Fuchsia 'Fanfare'

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Fuchsia 'Fanfare'

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(Fanfare Fuchsia) Slender and abundant, the 2-inch-long flowers of Fuchsia ‘Fanfare’ have deep red sepals that flare over a corolla of orange-red petals. Hummingbirds love these tubular blossoms hanging amid glossy, deep green leaves.

Common name This is the non-scientific name used for a plant. A plant may have several common names, depending on the gardener's location. To further confuse the matter, a common name may be shared by several completely different plants. At Flowers by the Sea, we rely on the scientific name to identify our plants and avoid confusion. Fanfare Fuchsia
USDA Zones The U.S. Department of Agriculture plant hardiness zones indicate the temperature zones where a plant is likely to thrive. It is determined by the average annual winter minimum temperature. Actual winter temperatures may be higher or lower than the average. 9 - 11
Size (h/w/fh) The anticipated mature size of the plant: Height, Width & Flower Height. 84"/72"/84"
Exposure This is the average amount of sunlight that a plant needs to thrive. Generally, full sun exposure is 6 or more hours of direct sun daily while partial shade is less than 4 hours of sun or dappled shade all day. Plants may tolerate more sunlight in cooler climates and need afternoon shade in extremely hot climates. Full sun to partial shade
Soil type This is the kind of soil that a plant needs to thrive. Most plants require a well-drained soil that allows the water to soak into the soil without becoming soggy. Sandy and clay soils can be improved by digging in compost to improve drainage. Rich and well drained
Water needs Plants have specific water requirements. Water loving means the plant needs regular watering to keep the soil moist. Average generally indicates applying 1 inch of water per week, or watering when the soil is dry to a depth of 3 to 4 inches. One inch of water is equal to 5 gallons per square yard of soil surface. Average
Container plant? "Yes" indicates that this plant can be successfully grown as a container plant. Yes
Hummingbird plant? Hummingbirds have been observed regularly feeding from this plant's flowers. Yes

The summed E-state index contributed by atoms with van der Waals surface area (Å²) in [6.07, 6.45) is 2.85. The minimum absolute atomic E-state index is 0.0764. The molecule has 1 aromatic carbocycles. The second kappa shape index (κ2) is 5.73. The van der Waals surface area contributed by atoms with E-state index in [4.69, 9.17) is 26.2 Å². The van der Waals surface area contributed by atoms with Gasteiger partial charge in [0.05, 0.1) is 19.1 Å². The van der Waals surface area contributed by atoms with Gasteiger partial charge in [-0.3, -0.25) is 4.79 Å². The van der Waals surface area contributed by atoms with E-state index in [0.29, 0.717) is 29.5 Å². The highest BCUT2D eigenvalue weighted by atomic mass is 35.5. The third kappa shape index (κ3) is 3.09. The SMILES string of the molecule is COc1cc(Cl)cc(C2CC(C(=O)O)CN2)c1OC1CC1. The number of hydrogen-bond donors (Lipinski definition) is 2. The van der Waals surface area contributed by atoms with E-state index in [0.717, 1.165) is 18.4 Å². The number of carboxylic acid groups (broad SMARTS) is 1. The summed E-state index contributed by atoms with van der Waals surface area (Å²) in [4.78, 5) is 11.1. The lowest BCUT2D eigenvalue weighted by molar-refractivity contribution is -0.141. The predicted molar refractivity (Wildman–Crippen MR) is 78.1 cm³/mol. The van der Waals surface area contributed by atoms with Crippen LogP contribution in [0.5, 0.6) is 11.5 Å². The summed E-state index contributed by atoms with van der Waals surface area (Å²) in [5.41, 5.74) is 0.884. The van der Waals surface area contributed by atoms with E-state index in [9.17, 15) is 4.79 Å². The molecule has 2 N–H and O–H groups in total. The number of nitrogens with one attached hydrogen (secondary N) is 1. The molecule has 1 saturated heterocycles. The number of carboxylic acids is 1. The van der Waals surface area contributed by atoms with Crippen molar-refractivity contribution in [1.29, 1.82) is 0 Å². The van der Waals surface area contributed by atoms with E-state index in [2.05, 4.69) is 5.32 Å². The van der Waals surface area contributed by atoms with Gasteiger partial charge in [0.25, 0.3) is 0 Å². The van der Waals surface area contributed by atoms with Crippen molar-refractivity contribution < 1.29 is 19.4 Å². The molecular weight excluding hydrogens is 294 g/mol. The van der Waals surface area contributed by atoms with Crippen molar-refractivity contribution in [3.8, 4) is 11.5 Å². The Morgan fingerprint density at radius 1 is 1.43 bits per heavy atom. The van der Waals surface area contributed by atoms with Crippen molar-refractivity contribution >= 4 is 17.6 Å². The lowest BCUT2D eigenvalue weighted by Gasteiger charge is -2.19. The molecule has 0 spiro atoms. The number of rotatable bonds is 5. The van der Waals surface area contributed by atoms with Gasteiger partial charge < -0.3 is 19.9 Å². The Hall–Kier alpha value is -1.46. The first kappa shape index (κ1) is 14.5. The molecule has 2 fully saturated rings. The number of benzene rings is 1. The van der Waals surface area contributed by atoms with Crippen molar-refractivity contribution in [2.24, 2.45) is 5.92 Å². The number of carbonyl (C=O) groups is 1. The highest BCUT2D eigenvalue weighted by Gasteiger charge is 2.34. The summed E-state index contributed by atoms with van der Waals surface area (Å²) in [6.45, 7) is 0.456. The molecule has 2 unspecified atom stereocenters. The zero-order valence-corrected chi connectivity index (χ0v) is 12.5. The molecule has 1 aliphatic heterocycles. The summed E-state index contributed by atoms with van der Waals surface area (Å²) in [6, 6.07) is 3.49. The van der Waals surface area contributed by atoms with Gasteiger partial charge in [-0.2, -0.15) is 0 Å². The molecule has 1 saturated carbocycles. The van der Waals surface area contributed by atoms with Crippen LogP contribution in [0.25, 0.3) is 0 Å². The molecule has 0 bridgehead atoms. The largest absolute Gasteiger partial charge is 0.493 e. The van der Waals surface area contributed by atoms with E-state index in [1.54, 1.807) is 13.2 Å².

Mature height The mature height of this plant in average conditions. 6 feet plus
Mature spread The mature width of this plant in average conditions. 5 to 6 feet
Synonym Fuchsia denticulata 'Fanfare'
Degree of Difficulty
Degree of Difficulty
This plant is easy to grow in a variety of conditions.
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(Fanfare Fuchsia) Slender and abundant, the 2-inch-long flowers of Fuchsia 'Fanfare' have deep red sepals that flare over a corolla of orange-red petals. Hummingbirds love these tubular blossoms hanging amid glossy, deep green leaves.

Fuchsias range in height from low border shrubs and creepers to vertical climbers that are as big as small trees. Fanfare Fuchsia is a tall, wide climber that grows best if espaliered on wires against a wall or trained up a fence or a trellis in ground or in a planter.

In warm winter areas, Fanfare is a deciduous or evergreen shrub that thrives in full sun in a cool coastal climate. It needs moist, well-drained soil that is rich in nutrients, so regular fertilizing every few weeks is best. In USDA Cold Hardiness Zones where winters are chilly, it's a fine annual. Locate it in partial shade, such as in a patio container, if you live where summers are bright and hot.

Although the Fuchsia genus is mainly native to Mexico, Central America, and South America, the first species introduced to horticulture (F. triphylla) came from Hispaniola - now the Dominican Republic - and was found near the beginning of the 1700s. Hybridization of Fuchsias was common in Europe in the early 1800s and, by the mid 1850s, hybrid Fuchsias were becoming popular in California. Now, 110 species and thousands of varieties of the genus are estimated to exist worldwide, and the San Francisco Bay Area is the West Coast center of their home away from homelands.

One way that Fuchsias are categorized is by number of petals. Fanfare is a semi-double, which means its flowers have 5, 6, or 7 petals. Double Fuchsias have 8 or more petals whereas singles only have 4. Fanfare sometimes is referred to as Fuchsia denticulata 'Fanfare', because at least one of its parent plants was F. denticulata, a cloud forest species native to Peru and Bolivia. It is one of the species most resistant to mites - a quality that gives Fanfare Fuchsia resilience.

San Francisco plantsman Victor Reiter, Jr. (1903-1986), one of the California Horticultural Society's founders, hybridized Fanfare Fuchsia in 1940. Flowers by the Sea is proud to grow this this reliable, historical beauty.